This commitment came just ahead of Wang’s meeting with Foreign Minister S Jaishankar, who visited Beijing as part of India’s diplomatic outreach to international community in the aftermath of Kashmir move.

China then pressed for a closed-door deliberation of the United Nations Security Council over the Kashmir move and pushed for a statement after the meeting. But none of the other permanent members agreed to the proposal leaving both China and Pakistan utterly disappointed.

Where is it heading to?

Both Pakistan and China have over the past week have snoozed their comments over Kashmir sensing that the world opinion is not on their side. This was also evident during Wang Yi’s return visit to Pakistan, where on Sunday, he reiterated China’s support to Pakistan but a joint statement called for bilateral settlement of the dispute.

“Parties need to settle disputes and issues in the region through dialogue on the basis of mutual respect and equality,” the joint statement said about Kashmir issue.

The China-Pakistan deliberation took place ahead of UNHRC session in Geneva where Pakistan presented a 145-page document to stress its claim that India has violated human rights in Jammu and Kashmir. India was well prepared to counter Pakistan.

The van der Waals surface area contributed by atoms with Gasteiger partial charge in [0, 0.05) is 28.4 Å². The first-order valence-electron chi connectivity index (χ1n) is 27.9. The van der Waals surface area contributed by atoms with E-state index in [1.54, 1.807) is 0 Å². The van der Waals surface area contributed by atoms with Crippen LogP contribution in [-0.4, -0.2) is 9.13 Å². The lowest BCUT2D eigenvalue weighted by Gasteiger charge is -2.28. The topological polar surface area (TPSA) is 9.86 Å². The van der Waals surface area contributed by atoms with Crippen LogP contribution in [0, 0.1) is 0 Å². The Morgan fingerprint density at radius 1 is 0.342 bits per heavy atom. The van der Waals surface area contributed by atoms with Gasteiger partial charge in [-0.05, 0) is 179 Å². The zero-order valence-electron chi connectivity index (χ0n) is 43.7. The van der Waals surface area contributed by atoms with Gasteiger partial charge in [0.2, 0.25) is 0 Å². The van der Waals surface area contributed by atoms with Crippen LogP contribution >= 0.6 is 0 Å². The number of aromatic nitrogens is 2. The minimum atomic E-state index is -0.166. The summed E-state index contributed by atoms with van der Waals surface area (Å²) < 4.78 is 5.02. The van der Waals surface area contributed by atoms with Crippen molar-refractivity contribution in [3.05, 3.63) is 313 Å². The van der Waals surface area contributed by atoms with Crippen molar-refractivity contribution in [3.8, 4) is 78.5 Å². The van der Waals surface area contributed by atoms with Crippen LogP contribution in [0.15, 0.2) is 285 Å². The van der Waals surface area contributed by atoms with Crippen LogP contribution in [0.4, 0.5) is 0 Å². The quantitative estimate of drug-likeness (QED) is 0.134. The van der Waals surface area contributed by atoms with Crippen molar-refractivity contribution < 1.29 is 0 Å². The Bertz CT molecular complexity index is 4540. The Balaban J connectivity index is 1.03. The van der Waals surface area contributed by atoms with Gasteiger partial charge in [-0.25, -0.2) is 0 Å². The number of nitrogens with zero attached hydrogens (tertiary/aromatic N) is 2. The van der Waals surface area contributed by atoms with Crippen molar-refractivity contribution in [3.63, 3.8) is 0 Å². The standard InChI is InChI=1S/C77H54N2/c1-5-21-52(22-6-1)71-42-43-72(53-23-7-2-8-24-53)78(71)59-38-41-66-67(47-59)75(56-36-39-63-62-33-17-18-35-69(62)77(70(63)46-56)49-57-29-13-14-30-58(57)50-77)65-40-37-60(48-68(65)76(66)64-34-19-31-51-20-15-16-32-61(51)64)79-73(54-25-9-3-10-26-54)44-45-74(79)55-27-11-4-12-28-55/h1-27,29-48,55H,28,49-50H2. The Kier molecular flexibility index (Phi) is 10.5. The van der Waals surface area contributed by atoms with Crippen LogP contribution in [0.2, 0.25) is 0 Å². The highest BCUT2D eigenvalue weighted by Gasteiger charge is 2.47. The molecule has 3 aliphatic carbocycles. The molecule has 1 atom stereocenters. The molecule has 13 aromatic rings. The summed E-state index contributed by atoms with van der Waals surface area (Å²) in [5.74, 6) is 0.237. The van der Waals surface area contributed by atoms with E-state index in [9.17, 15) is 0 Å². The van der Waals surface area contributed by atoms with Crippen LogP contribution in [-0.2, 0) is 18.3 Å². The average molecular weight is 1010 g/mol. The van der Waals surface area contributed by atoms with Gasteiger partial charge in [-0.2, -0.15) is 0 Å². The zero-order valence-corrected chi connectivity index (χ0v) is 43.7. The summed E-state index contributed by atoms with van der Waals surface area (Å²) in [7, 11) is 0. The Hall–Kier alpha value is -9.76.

But there could be more in the offing. China and Pakistan may again make a concerted effort at the UN General Assembly later this month to raise the Kashmir bogey at the annual session.

Prime Minister Narendra Modi and his Pakistani counterpart Imran Khan will address the UNGA the same day, on September 27. Imran Khan is likely to speak within minutes of Narendra Modi’s speech. He is banking heavily on China’s support to get the world’s ear on Kashmir.

There is another development that may see more Chinese involvement in Kashmir. When special status of Jammu and Kashmir was scrapped, China was battling to save its image in the view of massive demonstrations in Hong Kong that drew global attention. Now Hong Kong situation is largely under control and China is said to be ready for poking India diplomatically over Kashmir.